Ivor Williams, Senior Design Associate at Helix Centre, a healthcare innovation lab within St Mary’s Hospital, London, UK, explains the background to his longer article published in the May/June issue of the European Journal of Palliative Care.
Design might not seem like an obvious ally to end-of-life care. Isn’t money better spent on therapists, palliative care nurses, and out-of-hours care services rather than making things look good? You could be right in thinking that, if design was only about aesthetics.
Thankfully, designers can play a far more useful role than simply being craftsmen or creators of beauty. In his 1971 book, the designer Victor Papanek defined a new focus for design saying: “the only important thing about design is how it relates to people”. His pioneering work in ‘social design’ has led me, as a designer, to work to support people at the end of their life, focusing around their needs, their relationships and their hopes and goals.
I lead the end-of-life care projects at the Helix Centre, an innovation lab in the heart of health care. Situated in St Mary’s Hospital in London, the Helix Centre is a collaboration between Imperial College London and the Royal College of Art. Our mission is to achieve high quality care for all, worldwide and with the largest impact possible. It exists to drive progress and keep moving forward. We are an interdisciplinary group of designers, technologists, clinicians and researchers. We use human-centred design to dissect problems, identify opportunities, and develop clinically evaluated digital solutions.
Our dedicated team works on several end-of-life care projects. We aim to research and design innovative solutions that improve the quality of life for people – young and old – living with life-limiting conditions or who are at the end of their life. We are committed to alleviating suffering for dying people, empowering them to live their life to the fullest and to transform and improve the experience of families and carers, as well as healthcare professionals. We have been developing three active areas of work that broadly address end-of-life care in the hospital, the home and the hospice.
So far, we’ve focused on re-designing the experience of capturing emergency care decisions at the end of life with the ReSPECT plan and process. At the centre of the ReSPECT process is a paper form which is designed to guide a conversation between healthcare professionals and the patient. We know this is important because talking about death in a hospital can be incredibly difficult. The curative setting builds an expectation with patients that they are going to get better, receiving life-prolonging treatment at all costs. Many feel that the responsibility for discussions around palliative or end-of-life treatments should come from clinicians.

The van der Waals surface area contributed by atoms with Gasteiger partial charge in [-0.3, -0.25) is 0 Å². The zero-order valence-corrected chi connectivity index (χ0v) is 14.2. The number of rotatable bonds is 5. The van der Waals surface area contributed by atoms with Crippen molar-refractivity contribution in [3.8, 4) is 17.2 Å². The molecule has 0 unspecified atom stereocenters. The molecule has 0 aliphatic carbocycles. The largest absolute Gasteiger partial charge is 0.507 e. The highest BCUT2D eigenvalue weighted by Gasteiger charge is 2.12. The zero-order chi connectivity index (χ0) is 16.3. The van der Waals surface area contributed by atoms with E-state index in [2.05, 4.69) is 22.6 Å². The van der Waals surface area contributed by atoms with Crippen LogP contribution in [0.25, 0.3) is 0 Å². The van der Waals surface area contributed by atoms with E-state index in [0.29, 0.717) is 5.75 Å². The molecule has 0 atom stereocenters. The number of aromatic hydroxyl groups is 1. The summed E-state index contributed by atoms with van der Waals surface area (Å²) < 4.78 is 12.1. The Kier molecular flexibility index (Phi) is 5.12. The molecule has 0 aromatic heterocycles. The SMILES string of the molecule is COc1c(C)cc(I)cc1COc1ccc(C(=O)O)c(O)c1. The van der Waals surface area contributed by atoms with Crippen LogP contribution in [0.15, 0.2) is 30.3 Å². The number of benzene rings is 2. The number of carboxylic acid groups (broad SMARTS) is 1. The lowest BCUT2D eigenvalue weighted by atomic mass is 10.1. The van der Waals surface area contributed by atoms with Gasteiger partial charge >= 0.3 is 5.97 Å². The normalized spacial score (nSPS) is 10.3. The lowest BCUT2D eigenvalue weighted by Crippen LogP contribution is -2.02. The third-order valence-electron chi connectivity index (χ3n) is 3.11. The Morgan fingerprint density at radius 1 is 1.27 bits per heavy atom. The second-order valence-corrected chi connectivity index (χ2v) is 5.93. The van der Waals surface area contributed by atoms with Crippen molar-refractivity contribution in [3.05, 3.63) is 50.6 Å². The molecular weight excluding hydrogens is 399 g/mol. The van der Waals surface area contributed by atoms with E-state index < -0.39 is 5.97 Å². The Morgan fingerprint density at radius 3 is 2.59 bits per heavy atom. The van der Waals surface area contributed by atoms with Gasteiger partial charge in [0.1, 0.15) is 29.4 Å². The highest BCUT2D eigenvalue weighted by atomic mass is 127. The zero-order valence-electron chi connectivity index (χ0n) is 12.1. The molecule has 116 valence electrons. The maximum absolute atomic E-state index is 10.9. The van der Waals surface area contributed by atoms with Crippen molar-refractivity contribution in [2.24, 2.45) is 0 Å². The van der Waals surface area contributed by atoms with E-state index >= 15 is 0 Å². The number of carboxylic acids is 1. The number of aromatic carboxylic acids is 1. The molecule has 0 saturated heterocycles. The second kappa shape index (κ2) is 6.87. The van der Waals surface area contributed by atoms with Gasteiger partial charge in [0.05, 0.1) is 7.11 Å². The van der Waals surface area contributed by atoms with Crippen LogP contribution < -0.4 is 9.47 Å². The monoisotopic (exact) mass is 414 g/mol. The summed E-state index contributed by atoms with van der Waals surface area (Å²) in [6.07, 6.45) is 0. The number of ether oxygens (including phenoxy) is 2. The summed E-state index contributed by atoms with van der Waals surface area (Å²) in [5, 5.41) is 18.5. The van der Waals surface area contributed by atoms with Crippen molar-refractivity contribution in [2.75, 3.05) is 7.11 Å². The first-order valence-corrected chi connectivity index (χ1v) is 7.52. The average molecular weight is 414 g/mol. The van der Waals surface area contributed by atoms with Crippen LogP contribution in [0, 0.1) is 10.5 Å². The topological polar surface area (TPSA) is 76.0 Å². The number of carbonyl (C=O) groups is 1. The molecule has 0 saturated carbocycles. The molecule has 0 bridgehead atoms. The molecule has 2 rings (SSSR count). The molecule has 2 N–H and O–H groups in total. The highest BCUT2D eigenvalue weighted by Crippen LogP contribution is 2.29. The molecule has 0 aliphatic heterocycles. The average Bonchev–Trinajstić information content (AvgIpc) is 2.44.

The ReSPECT form features a graphic device used to demonstrate that there is often a compromise between sustaining life and providing comfort and dignity. We helped to clarify this process for patients, to make it accessible and easy to understand. Although seemingly antiquated in the age of digital apps, the paper form and process enable an important change in health care: to bring the relationship between patient and doctor to the forefront, and support meaningful patient-centred care.
We’re creating the most comprehensive patient-facing advance care planning platform that allows everyone to easily capture their end-of-life care decisions, with a product called Amber Care Plans. (See also links below). Advance Care Plans enable people to make decisions about their future care, ranging from their preferences for personal hygiene to advance decisions to refuse treatment. They’re known to effectively reduce hospital bed days in over-65s, and move deaths from hospital to the community. However their uptake is very poor, with poor coordination between services and issues of versioning when different plans exist in different places. Our digital plan – Amber – changes that, to make advance care plans easy to complete and share.
Lastly, we’re also working with leading hospice partners to create the future of adult and children’s hospice care in the UK and abroad. We believe that design has a huge role to play in transforming end-of-life care for decades to come and, if approached the right way, we think that everyone stands to benefit.
Read the full article in the European Journal of Palliative Care free of charge
This post relates to the longer article, Using human-centred design in end-of-life care by Ivor Williams is published in the June edition of the European Journal of Palliative Care (EJPC) 2018; 25 (3). To download the full article free of charge please login if you already have a subscription, or register here.
Note from the EAPC concerning the European Journal of Palliative Care
We regret to announce thatHayward Medical Communications, the publisher of the European Journal of Palliative Care (EJPC), is closing the journal after 24 years.
Since the launch of the journal in 1994, the EAPC and the EJPChave forged a strong and mutually effective bond. Together, we have provided our members and readers with a wide range of papers, including several seminal EAPC White papers, and the book of abstracts for many EAPC congresses. Our successful collaboration has also led to the publication of numerous posts on this blog contributed by many of the EJPC’sauthors, providing a background to their longer articles. The diversity and high quality of the content has enriched our blog and we are deeply grateful to past and present authors, and to our colleagues at the EJPC. A tribute from the EAPC is published in the current issue of the journal.
You can view and download more than 120 posts based on EJPC articles in the special category on the blog for the European Journal of Palliative Care.